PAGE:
Children’s Commissioner looks at young people’s rights on social media

02 Oct 2017 Becca Cawthorne

The Children’s Commissioner has released a new set of guidelines that hope to ‘jargon bust’ terms and conditions and teach young people about their rights on social media sites.

The guidance

The new guides, published on TES,  are one page documents explaining what the terms and conditions mean for the social media sites Facebook, Instagram, WhatsApp, Snapchat and YouTube.

Each of the guides are also broken down into three sections – ‘our rules’, ‘your rights’ and ‘our rights’.

The guides include explanations about the age a user need to be to use the services, the rights you have while using the site (for instance, the right to complain or ask for content to be removed), as well as information about the types of data these websites might collect about you.

Why is it needed?

The guidance is developed from the Children Commissioner’s Growing up Digital Report which tested the terms and conditions of Instagram with a group of young people and found that many struggled to understand these.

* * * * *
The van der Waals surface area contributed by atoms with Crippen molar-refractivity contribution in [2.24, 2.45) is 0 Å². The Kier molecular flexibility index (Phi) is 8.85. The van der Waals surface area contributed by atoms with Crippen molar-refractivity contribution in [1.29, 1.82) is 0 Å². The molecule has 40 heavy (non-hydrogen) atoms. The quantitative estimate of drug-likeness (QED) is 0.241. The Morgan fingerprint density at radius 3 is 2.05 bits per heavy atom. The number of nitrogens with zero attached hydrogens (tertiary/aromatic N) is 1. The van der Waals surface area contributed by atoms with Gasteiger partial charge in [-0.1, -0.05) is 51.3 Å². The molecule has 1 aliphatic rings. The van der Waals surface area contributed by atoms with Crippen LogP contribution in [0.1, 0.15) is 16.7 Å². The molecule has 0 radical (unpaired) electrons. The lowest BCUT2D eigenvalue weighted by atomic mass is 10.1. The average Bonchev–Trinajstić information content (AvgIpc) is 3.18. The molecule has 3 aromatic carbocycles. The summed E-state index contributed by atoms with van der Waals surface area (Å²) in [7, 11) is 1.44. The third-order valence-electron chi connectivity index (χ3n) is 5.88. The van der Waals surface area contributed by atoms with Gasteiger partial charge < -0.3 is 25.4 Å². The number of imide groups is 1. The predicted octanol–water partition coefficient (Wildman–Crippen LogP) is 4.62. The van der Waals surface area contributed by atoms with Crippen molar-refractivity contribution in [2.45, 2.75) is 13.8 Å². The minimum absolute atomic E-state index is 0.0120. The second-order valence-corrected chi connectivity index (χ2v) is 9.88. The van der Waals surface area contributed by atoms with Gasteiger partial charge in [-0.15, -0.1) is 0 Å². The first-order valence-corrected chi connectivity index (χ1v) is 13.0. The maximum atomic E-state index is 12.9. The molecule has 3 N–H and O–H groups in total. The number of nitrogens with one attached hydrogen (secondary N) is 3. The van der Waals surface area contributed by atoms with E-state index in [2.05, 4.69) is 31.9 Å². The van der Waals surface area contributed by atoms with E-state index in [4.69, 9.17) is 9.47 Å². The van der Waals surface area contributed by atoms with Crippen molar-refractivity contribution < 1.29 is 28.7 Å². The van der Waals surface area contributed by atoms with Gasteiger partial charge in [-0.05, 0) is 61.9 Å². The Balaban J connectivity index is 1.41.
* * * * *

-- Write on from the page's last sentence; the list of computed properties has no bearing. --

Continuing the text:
According to a BBC article on the subject , Anne Longfield, Children’s Commissioner for England, said:

“Children have absolutely no idea that they are giving away the right to privacy or the ownership of their data or the material they post online”.

Drawbacks of simplifying terms

However, it has been pointed out that simplifying terms may not always be helpful.

In the same BBC News article, Robert Lands, from law firm Howard Kennedy, said:

“There are a number of reasons that terms and conditions are quite long. It’s not to confuse people, it’s the opposite. When you need to explain difficult concepts, sometimes it takes words to do it.”

Instagram has said that there were inaccuracies in the simplified version of its policies, according to the article.

“It is wrong to suggest we share young people’s personal information, contact details or content of direct messages with advertisers without their permission. Nor do we share details of who people are messaging with.”

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